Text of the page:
ARM is busy with key efforts to study the Arctic and other polar regions
Starting in September 2019, scientists and their advanced instruments will have a full year in the central Arctic to study the atmosphere, biogeochemistry, and ecology of the world’s fast-changing northernmost polar region.
Their international expedition, Multidisciplinary Drifting Observatory for the Study of Arctic Climate (MOSAiC), will be centered on a German icebreaker frozen into a drifting ice pack. The expedition, the most sophisticated and lengthy of its kind ever, will marshal over 60 research institutions in 17 countries and involve more than 600 scientists, technicians, and logicians.
The U.S. Department of Energy (DOE) and its Atmospheric Radiation Measurement (ARM) user facility are among those supporting the effort.
ARM will deploy some of the most critical atmospheric instruments during MOSAiC, and is expected to eventually create more terabytes of data than any other campaign participant.
One Among Many
Yet MOSAiC is just one of many expeditions during a busy period for scientists worldwide investigating the Arctic and other polar regions—a convergence of research efforts that MOSAiC co-coordinating scientist Matthew Shupe outlined during the 2019 Joint ARM User Facility/Atmospheric System Research (ASR) Principal Investigators Meeting in Maryland.
For one, a 21-nation, 10-year global modeling and observation effort called the Polar Prediction Project is underway through 2022. Its goal is to improve polar research and forecasting.
One key element of that project is the Year of Polar Prediction (YOPP), which coordinates intensive worldwide observational and modeling efforts from 2017 to 2019. DOE, says Shupe, “is making major observational contributions.”
Those contributions include ARM’s 2017–2018 Measurements of Aerosols, Radiation, and Clouds over the Southern Ocean (MARCUS) field campaign, which appears on a list of YOPP-endorsed projects.
During MARCUS, over seven months in the remote and pristine Southern Ocean, ARM instruments aboard the Aurora Australis collected data on aerosol sources and sinks. The Australian supply ship runs regular routes between Hobart, Australia, and research stations in Antarctica.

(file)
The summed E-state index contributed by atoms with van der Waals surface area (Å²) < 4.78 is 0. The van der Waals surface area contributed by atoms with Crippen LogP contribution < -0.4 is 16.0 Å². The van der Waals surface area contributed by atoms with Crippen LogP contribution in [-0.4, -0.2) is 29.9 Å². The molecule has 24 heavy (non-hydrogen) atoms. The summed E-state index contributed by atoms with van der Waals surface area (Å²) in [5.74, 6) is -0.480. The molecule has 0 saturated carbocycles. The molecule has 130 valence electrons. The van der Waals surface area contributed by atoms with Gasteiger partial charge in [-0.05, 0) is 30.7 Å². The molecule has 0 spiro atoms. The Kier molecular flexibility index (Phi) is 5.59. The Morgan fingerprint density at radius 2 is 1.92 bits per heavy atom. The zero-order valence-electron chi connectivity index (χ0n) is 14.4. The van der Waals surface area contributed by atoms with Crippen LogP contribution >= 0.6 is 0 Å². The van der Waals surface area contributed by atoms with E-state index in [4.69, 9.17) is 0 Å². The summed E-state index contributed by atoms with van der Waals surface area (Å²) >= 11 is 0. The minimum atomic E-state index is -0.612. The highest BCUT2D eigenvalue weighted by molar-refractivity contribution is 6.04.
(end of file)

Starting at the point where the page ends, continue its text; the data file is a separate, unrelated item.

On the North Slope of Alaska, during ARM’s Profiling at Oliktok Point to Enhance YOPP Experiments (POPEYE) field campaign from July 1 to September 30, 2018, researchers took in 121 hours of tethered balloon data from within and above clouds. These data provided details on aerosol properties, temperature, and humidity.
To Come: Stunning Data
An arctic complement to MOSAiC is an ARM field campaign called Cold-Air Outbreaks in the Marine Boundary Layer Experiment (COMBLE). It is scheduled to take place in northern Norway from January 1 to May 31, 2020.
With lead scientist Bart Geerts of the University of Wyoming at the helm, COMBLE will deploy an ARM Mobile Facility in the village of Andenes, Norway, at the northernmost tip of Andøya, an island located within the Arctic Circle. A secondary observation site will be 580 kilometers (360 miles) away on Bjørnøya—Bear Island—in the Barents Sea.
With those instruments, and by leveraging data from air and satellite assets, COMBLE aims to learn more about the open-sea shallow convection cloud regime during cold-air outbreaks. The regime remains poorly understood and is not well represented in models.
In particular, Geerts and others on the COMBLE team (which includes Shupe) ask: In the Arctic’s climate system, what is the role of marine boundary layer clouds over open water?
From all these separate, yet collaborative, research campaigns, incredible data will soon be at hand from the Arctic—unprecedented long-term measures in regions of the world where it is increasingly critical to close any knowledge gaps.
At the Maryland meeting, excited for what the future holds, Shupe called out to an audience of researchers: “Get your proposals in!”# # #
ARM is a DOE Office of Science user facility operated by nine DOE national laboratories.